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News & Notes

Get Paid for Your Drone Cinematography

4K drone video is now available through Getty Images and DroneBase

June 14, 2017

A new partnership between DroneBase and Getty Images makes it possible for drone pilots anywhere to get paid for drone cinematography.

DroneBase, a networking service for commercial drone pilots, now has a content distribution deal with Getty Images. The partnership makes 4K video produced by DroneBase’s pilots available for sale via Getty Images’ website. The companies currently have more than 200 creative videos available to Getty Image’s advertising, commercial, and media clientele.  

Andrew Delaney, Getty Images’ director of content for North America, says the company has been interested in offering more high-quality drone content for several years.

“We know how successful helicopter content has been for us, but that is very expensive and often involves brave guys hanging from helicopters,” he says. “I remember the first time I saw drone images of wildlife, which was incredibly close and intimate, and I realized we could deliver a whole new perspective and quality of imagery.”

In order to get your drone video on the Getty site, you must be Part 107 certified and be a DroneBase pilot. DroneBase believes the deal will help its stable of drone pilots reach new clients.

“In the last year and a half, real estate has been our bread and butter, but lately insurance and rooftop inspections have been a growing need,” says Erik Till, marketing director for DroneBase. “But with this deal, our pilots can produce all kinds of content and media for clients all over the world.”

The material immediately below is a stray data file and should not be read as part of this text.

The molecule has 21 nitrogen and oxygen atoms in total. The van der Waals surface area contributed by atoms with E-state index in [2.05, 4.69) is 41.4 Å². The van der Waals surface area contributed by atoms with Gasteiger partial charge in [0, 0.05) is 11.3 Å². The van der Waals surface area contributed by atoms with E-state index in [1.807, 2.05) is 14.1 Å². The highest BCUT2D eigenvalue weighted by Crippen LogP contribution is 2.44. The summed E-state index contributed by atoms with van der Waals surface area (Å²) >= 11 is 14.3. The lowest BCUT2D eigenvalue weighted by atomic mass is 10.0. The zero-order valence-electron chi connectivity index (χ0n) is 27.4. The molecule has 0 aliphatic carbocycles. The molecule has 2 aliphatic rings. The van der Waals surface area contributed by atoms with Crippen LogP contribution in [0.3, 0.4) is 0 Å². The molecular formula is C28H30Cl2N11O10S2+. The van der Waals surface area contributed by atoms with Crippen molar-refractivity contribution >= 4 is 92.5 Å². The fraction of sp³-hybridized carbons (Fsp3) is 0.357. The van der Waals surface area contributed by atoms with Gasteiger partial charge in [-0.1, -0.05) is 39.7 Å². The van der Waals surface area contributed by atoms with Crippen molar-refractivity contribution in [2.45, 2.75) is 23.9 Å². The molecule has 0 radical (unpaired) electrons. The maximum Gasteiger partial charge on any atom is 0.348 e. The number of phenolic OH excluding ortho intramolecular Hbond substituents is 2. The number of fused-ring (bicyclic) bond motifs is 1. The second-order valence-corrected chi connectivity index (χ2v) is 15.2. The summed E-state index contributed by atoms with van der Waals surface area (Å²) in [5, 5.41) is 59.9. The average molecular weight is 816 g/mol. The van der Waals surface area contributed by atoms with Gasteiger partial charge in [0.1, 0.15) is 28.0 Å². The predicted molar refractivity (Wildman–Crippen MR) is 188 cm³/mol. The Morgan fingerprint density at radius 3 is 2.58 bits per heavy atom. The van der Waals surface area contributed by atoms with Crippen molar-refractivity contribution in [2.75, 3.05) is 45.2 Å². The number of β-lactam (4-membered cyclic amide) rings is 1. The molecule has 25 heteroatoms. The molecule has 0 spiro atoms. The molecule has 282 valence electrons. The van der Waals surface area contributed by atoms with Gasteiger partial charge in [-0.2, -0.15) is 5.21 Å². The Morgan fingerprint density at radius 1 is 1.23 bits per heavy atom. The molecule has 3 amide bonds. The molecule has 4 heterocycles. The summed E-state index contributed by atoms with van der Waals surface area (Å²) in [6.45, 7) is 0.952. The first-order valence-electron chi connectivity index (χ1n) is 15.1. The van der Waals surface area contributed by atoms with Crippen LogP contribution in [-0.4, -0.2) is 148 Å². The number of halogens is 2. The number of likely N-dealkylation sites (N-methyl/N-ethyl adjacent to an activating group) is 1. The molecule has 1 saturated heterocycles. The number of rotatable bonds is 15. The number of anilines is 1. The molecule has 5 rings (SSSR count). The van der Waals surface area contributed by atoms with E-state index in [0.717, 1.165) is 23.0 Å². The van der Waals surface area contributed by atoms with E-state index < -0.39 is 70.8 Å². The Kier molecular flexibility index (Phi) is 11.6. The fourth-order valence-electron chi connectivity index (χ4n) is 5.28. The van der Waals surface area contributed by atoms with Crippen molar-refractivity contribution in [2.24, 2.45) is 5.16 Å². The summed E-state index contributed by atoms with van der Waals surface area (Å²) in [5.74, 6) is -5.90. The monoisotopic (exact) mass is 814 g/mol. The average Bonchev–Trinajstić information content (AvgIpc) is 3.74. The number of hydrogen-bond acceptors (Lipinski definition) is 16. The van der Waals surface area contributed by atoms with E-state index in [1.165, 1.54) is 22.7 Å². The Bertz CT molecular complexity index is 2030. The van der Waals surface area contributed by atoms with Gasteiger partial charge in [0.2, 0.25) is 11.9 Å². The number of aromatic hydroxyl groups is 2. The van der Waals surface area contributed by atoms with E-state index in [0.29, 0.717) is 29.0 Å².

Making drone video exciting

The clips available today on the Getty site are mostly aerial footage of cities and landmarks, and range in price from several hundred dollars to thousands of dollars.

“As the drone pilot community grows, we are hearing from more pilots that they would like to provide more creative content,” says Till. “Some pilots get tired of circling a commercial real estate listing and want to shoot a gorgeous sunset over their city or something more exciting.”

Till believes commercial drone pilots who've been in the industry for a while might be fine creating maps and taking real estate photos, but newer commercial drone pilots are looking for creative opportunities. And this partnership will help the newer pilots get their work noticed by advertisers and filmmakers.

Delaney notes that like any new and exciting visual technique, drone photography can become boring and predictable. He hopes that by making it possible for more pilots to offer their services, it will help ensure new and surprising applications of drone videography.

“The drone perspective is becoming almost expected in advertising these days,” says Delaney. “People come to expect it and then it loses the initial thrill. But if you give five pilots the same assignment, each and every one will bring back something different. I think the potential for growth and innovation is enormous.”
Featured image: DroneBase/Getty Images